Panniculitis-induced lipodystrophy predominantly in the upper part of the body leading to characteristic thin facies is seen.


Oral steroids are effective in treating the inflammation. IFN-targeted drugs are currently being studied.

PLCG2-associated Antibody-deficiency and Immune Dysregulation

Clinical phenotype

Cold induced urticaria with associated recurrent sinopulmonary infections (due to underlying hypogammaglobinemia) is characteristic.[20]

Salient feature

Cutaneous granulomatous lesions develop in severe cases.


Replacement monthly intravenous immunoglobulin (IVIg) therapy with cold avoidance, high-dose corticosteroids, and antihistamines has been found effective.

Autoinflammatory PLCG2-associated Antibody deficiency and Immune Dys-regulation

Clinical phenotype

Rash in form of blisters/bullous lesions, enterocolitis, ocular symptoms (e.g., corneal blisters, cataracts, uveitis), musculoskeletal involvement (e.g., arthralgia), and interstitial lung disease is characteristic.[21]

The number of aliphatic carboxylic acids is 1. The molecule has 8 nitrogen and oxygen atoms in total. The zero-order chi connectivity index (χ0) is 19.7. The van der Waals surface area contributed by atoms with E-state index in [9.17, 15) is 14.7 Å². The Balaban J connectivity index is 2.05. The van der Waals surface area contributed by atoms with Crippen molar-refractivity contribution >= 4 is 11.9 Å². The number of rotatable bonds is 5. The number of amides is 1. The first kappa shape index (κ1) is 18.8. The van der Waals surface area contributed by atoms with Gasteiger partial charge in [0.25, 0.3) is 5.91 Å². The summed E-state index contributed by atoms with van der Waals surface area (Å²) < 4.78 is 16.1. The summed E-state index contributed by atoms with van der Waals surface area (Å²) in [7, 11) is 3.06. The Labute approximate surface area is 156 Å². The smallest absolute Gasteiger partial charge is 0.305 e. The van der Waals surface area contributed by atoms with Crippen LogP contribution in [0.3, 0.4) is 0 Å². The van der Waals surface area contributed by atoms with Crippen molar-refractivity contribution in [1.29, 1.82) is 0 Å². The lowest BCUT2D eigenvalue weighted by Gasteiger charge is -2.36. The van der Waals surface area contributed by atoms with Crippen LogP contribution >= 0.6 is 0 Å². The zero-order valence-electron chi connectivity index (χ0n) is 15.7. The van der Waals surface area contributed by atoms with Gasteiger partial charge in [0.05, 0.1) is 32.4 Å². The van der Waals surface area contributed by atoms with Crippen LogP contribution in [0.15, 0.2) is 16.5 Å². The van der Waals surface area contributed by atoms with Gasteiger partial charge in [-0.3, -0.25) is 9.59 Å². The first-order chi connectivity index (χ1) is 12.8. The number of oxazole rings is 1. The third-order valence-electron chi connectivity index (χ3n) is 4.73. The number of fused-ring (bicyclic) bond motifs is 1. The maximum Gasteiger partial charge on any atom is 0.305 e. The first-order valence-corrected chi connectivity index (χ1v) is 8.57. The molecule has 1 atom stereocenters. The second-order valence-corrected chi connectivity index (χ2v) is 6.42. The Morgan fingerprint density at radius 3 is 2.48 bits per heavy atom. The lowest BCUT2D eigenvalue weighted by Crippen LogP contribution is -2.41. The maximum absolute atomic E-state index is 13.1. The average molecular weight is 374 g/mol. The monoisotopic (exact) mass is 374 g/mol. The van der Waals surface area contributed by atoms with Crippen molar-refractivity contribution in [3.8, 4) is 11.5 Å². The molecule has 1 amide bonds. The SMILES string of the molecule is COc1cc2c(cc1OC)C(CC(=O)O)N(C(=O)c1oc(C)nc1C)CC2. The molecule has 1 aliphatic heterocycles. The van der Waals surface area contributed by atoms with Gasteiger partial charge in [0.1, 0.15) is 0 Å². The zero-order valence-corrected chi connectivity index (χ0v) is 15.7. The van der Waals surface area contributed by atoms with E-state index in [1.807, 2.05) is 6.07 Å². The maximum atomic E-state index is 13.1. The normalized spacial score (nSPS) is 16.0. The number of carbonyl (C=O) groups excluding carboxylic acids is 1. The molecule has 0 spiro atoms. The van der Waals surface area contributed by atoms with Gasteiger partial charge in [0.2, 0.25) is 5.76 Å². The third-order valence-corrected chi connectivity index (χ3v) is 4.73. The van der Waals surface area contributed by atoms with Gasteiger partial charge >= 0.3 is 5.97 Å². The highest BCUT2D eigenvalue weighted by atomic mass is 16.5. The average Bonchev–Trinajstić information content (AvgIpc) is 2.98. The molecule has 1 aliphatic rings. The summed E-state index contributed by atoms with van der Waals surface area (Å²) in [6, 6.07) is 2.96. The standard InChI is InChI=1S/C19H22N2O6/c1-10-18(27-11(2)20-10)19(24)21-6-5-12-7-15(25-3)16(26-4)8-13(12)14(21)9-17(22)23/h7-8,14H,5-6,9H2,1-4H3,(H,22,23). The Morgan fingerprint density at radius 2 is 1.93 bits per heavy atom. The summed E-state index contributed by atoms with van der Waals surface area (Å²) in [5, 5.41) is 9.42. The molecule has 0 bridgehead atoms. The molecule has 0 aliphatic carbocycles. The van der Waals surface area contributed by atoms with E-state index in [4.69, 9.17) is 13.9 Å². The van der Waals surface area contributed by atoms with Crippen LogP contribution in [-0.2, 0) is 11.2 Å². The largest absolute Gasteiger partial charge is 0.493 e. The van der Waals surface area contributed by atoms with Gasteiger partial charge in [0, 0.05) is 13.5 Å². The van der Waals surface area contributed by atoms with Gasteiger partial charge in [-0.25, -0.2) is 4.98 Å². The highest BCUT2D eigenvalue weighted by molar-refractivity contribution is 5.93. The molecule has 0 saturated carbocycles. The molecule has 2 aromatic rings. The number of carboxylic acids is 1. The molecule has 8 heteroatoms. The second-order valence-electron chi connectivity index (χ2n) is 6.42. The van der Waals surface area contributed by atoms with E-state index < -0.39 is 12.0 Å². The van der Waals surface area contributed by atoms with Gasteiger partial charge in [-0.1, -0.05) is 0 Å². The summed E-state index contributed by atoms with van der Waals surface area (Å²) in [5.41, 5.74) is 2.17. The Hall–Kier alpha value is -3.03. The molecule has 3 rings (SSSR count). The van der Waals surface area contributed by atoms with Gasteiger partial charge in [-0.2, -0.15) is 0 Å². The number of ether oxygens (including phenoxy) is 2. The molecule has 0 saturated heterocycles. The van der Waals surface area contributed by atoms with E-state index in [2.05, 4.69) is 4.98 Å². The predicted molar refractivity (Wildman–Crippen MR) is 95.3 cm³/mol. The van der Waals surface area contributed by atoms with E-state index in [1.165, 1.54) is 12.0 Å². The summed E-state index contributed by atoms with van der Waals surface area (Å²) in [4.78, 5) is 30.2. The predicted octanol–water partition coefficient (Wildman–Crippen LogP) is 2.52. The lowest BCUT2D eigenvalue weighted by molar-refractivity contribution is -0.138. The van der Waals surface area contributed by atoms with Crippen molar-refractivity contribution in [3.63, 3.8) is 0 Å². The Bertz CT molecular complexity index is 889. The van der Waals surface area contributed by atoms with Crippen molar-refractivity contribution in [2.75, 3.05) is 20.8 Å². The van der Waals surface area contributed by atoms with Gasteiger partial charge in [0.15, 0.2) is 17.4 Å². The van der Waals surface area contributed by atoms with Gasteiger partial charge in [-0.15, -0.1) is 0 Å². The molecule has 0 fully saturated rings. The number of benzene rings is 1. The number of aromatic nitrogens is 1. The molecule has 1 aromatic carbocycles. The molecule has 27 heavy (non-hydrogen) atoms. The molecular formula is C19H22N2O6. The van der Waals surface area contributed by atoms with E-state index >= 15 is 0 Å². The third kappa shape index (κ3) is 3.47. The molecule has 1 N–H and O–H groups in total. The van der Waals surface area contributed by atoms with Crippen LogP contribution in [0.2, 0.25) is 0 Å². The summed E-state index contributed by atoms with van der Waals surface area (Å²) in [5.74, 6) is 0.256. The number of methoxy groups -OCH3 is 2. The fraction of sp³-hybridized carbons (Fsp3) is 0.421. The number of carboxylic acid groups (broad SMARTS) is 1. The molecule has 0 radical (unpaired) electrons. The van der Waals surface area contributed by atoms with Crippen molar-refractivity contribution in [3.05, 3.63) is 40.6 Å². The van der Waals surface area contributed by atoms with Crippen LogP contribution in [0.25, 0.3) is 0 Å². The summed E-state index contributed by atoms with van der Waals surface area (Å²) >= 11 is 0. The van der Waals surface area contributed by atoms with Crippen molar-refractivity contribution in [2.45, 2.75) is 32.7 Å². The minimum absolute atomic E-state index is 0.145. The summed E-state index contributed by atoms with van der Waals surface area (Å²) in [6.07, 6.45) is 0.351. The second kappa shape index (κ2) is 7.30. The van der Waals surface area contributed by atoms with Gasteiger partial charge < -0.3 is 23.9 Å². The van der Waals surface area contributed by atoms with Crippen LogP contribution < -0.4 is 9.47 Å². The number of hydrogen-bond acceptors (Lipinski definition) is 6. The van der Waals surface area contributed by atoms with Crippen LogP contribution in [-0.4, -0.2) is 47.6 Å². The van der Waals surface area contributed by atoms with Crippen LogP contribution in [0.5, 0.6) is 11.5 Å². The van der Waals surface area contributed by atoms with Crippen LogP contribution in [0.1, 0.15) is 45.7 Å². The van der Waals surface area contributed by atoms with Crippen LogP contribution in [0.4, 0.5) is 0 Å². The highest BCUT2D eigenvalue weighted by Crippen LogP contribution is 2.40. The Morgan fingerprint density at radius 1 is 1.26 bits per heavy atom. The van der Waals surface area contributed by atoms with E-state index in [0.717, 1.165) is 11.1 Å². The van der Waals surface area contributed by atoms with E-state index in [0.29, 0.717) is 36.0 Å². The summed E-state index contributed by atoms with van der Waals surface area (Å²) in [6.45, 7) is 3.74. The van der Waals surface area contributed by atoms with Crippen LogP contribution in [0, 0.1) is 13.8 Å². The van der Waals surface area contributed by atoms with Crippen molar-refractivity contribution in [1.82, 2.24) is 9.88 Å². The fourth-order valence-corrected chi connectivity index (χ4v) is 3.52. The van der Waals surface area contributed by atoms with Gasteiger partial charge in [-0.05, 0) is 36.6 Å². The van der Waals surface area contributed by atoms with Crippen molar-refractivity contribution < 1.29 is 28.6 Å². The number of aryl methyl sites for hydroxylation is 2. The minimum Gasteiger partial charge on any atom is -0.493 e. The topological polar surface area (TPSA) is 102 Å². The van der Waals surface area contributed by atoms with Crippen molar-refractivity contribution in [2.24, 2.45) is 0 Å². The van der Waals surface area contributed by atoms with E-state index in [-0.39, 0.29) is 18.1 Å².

Salient features

Patients have recurrent bacterial and viral sinopulmonary infections due to hypogammaglobinemia.


Replacement monthly IVIg along with corticosteroids and anakinra have been tried.

A20 haploinsufficiency

Clinical phenotype

Patients mostly present with recurrent oral, genital, or gastrointestinal ulcers. Other symptoms include recurrent fever, arthralgias, myalgia, arthritis, abdominal pain, rash (acne, cutaneous abscess, pustular rash), and recurrent infections. Ocular manifestations include retinal vasculitis, treatment refractory anterior uveitis, and macular fibrosis. Autoimmune features (e.g., thyroiditis, lupus) may also be prominent.[34],[35]

Salient features